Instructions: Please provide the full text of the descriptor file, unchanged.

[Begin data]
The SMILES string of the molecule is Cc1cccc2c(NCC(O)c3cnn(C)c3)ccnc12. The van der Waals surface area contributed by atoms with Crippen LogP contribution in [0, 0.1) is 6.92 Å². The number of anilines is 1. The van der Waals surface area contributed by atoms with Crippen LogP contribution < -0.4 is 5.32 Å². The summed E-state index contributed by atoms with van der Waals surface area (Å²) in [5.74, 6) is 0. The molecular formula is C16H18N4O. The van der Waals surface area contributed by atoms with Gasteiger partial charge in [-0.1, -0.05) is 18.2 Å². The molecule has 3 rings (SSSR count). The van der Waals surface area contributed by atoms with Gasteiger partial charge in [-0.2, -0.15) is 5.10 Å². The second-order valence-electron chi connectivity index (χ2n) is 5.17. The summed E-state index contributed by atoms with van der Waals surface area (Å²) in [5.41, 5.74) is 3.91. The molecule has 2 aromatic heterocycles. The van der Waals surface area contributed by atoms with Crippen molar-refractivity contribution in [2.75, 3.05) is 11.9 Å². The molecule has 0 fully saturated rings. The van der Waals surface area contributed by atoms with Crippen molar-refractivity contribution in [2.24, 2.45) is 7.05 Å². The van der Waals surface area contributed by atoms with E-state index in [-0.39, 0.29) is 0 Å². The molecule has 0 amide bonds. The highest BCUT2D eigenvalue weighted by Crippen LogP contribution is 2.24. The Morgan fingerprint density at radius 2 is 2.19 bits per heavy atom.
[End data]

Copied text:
The SMILES string of the molecule is Cc1cccc2c(NCC(O)c3cnn(C)c3)ccnc12. The van der Waals surface area contributed by atoms with Crippen LogP contribution in [0, 0.1) is 6.92 Å². The number of anilines is 1. The van der Waals surface area contributed by atoms with Crippen LogP contribution < -0.4 is 5.32 Å². The summed E-state index contributed by atoms with van der Waals surface area (Å²) in [5.74, 6) is 0. The molecular formula is C16H18N4O. The van der Waals surface area contributed by atoms with Gasteiger partial charge in [-0.1, -0.05) is 18.2 Å². The molecule has 3 rings (SSSR count). The van der Waals surface area contributed by atoms with Gasteiger partial charge in [-0.2, -0.15) is 5.10 Å². The second-order valence-electron chi connectivity index (χ2n) is 5.17. The summed E-state index contributed by atoms with van der Waals surface area (Å²) in [5.41, 5.74) is 3.91. The molecule has 2 aromatic heterocycles. The van der Waals surface area contributed by atoms with Crippen molar-refractivity contribution in [2.75, 3.05) is 11.9 Å². The molecule has 0 fully saturated rings. The van der Waals surface area contributed by atoms with Crippen molar-refractivity contribution in [2.24, 2.45) is 7.05 Å². The van der Waals surface area contributed by atoms with E-state index in [-0.39, 0.29) is 0 Å². The molecule has 0 amide bonds. The highest BCUT2D eigenvalue weighted by Crippen LogP contribution is 2.24. The Morgan fingerprint density at radius 2 is 2.19 bits per heavy atom.